Don is quite right; even under the best of conditions, you're really pushing it when you try to run a "230v" motor on 208 volts.
As a general rule of thumb, a motor may be used at plus or minus 10% of the nameplate marked voltage. So if your nameplate avtually reads simply "230v", then it should have a minimum of 207 volts at all times- and make sure that value is measured "under load!"
Now, if the motor is marked 220, or 208/230, etc...well, you get the picture.
I would also be very conservative in allowing for voltage drop. Remember, motors- especially those used in compressors- have a considerably higher curent required for starting; you almost want to base your voltage-drop calculations on the "LRA", or 'locked rotor amps.'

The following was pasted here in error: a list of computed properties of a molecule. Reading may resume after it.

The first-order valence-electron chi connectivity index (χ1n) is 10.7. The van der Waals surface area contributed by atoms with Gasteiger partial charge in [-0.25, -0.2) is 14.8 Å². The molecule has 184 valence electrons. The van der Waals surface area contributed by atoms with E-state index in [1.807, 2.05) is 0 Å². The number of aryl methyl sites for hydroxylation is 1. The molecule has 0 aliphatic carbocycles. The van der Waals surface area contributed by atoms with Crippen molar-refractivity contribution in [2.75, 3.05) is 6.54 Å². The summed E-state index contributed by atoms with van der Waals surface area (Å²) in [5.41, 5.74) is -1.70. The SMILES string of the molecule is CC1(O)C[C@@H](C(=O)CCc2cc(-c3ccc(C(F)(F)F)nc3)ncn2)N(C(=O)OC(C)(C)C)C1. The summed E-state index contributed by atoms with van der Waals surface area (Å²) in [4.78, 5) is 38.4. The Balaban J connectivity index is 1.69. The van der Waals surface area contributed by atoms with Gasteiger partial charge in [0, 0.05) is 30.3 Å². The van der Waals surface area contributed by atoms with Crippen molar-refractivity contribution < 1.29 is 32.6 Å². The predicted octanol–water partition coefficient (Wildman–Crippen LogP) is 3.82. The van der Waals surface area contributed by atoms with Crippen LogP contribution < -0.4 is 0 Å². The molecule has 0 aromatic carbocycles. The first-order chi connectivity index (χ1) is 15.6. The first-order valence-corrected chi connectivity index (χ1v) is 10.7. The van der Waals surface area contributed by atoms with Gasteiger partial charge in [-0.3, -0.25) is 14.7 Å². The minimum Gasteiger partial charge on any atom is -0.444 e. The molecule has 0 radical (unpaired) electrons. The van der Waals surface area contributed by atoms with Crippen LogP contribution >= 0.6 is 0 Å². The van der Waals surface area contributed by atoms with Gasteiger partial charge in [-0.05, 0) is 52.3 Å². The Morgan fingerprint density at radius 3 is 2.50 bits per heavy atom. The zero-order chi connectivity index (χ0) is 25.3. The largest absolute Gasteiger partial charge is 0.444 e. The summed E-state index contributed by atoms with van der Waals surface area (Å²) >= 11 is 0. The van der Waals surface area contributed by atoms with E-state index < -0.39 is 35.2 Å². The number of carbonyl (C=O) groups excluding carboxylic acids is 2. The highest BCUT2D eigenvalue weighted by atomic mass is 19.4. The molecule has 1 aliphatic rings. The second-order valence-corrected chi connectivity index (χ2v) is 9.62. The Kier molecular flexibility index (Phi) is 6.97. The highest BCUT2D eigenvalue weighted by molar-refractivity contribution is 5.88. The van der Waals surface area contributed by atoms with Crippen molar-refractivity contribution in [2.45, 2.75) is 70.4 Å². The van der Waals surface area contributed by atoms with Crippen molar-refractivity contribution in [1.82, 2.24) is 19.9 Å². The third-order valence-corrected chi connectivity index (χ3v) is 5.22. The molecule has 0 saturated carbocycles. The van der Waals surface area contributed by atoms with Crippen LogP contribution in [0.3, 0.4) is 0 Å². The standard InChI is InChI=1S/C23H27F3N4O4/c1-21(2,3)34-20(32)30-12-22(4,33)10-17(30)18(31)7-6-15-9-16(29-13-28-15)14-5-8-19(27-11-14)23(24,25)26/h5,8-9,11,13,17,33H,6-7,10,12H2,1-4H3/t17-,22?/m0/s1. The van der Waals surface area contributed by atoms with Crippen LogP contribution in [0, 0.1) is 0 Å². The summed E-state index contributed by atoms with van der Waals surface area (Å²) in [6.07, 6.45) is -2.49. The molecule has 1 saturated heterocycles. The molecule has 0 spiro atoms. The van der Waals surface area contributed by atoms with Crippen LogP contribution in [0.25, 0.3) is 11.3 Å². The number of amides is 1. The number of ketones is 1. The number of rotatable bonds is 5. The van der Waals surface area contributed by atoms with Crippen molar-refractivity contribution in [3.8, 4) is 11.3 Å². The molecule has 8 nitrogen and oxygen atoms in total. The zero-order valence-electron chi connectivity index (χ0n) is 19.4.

An exhaust fan isn't really fighting a load as it is starting up; so the inrush current needed isn't as great as it might be in other applications. You will probably be able to use #8.
One thing to also consider is a motor satrter with electronic overloads ("heaters"). Even though strictly not necessary, it will provide additional protection for the motor. The electronic elements provide protection against many other power problems than simple 'heaters' do.